Malaysia still safe from Ebola, says medical association

PHOTO: Malaysia still safe from Ebola, says medical association

PETALING JAYA - Malaysia is still safe from the deadly Ebola virus as there are no direct flights between Malaysia and the affected countries, said Malaysian Medical Association president Dr H. Krishna Kumar.

The current 2014 West Africa Ebola outbreak, which started in March, is considered one of the most severe, affecting Guinea, Sierra Leone and Liberia.

So far, 729 individuals, or 55 per cent of those infected have died from the disease.

"The fastest way that infectious diseases spread is when people fly. As there are no direct flights between Malaysia and the affected states, we are indirectly safe.

"The countries with direct flights to West Africa need to be extra careful as anyone coming from an area of infectious disease can be affected," said Dr Krishna.

However, there are still flights between Malaysia and affected countries which connect through Britain and other international hubs.

"Because we have an indirect buffer, we are relatively safe in that manner.

"When flights land in the Britain, the passengers would have already been screened. Usually, if someone flies through developed countries the safety measures are better. However, if they fly through a third world nation, the precautionary measures might not be as good," he added.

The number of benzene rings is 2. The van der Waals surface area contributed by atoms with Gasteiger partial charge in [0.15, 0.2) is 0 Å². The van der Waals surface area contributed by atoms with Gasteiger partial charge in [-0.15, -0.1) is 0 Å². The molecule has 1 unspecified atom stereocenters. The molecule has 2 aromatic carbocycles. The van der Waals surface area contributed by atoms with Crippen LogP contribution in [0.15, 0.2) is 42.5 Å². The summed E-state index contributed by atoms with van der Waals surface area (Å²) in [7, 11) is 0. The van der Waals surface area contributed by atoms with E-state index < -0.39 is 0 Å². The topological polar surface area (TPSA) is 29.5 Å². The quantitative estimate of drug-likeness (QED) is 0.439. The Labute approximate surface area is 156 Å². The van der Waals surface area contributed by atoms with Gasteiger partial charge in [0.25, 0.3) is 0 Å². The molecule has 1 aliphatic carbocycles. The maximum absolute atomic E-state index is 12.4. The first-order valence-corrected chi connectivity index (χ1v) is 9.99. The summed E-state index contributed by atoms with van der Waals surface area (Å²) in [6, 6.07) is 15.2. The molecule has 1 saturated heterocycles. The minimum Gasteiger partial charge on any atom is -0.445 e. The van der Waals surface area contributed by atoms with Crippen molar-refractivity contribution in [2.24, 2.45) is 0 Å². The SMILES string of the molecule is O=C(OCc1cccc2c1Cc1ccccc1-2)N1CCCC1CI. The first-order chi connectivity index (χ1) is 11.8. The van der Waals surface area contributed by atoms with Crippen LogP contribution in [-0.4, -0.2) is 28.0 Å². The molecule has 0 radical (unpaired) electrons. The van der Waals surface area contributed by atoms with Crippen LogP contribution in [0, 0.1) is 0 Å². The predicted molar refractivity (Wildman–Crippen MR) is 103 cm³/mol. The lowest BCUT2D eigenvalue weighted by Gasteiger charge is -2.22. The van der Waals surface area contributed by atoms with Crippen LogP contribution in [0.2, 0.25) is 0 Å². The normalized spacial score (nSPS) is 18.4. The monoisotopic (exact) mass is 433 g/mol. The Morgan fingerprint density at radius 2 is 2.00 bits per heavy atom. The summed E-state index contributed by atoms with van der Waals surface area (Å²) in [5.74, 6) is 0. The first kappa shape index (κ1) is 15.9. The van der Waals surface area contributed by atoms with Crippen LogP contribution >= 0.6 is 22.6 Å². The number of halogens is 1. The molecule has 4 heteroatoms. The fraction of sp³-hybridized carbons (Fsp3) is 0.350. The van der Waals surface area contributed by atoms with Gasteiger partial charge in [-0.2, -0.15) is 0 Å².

Dr Krishna said should the situation escalate, the World Health Organisation (WHO) would inform Malaysia of safety risks.

At that point, not only airports would be screened, but all ports of entry including land and sea would also be monitored.

Dr Krishna said that the Health Ministry had measures in place to address the spread of the disease if the situation worsened.

"When there is an alert, the Health Ministry will cover all ports of entry. The main hospital in charge of infectious diseases is Sungai Buloh hospital but we have specialists in most big hospitals.

"If need be, we can always isolate areas and take appropriate action," he explained.

Dr Krishna added that Malaysia's experience with previous contagious disease had also helped it prepare for potential outbreaks.

"During the Japanese encephalitis (JE) outbreak, we were not ready because we did not know how to manage the situation then.

"Now, we have learned to mobilise the people and make treatments safer," said Dr Kumar, who added that Malaysia's managing of the SARS and H1N1 viruses were also teaching points.

On Friday, US citizen Patrick Sawyer contracted the disease on a visit to Liberia.

He developed symptoms mid-flight and passed away after arriving in Lagos, Nigeria. His death sparked worries across the world of the virus' potential to be transmitted internationally via flights in and out of affected nations.

Malaysia's Disease Control Division of the Health Ministry also issued a travel advisory on April 23, urging Malaysians in EVD affected countries to exercise caution while travelling.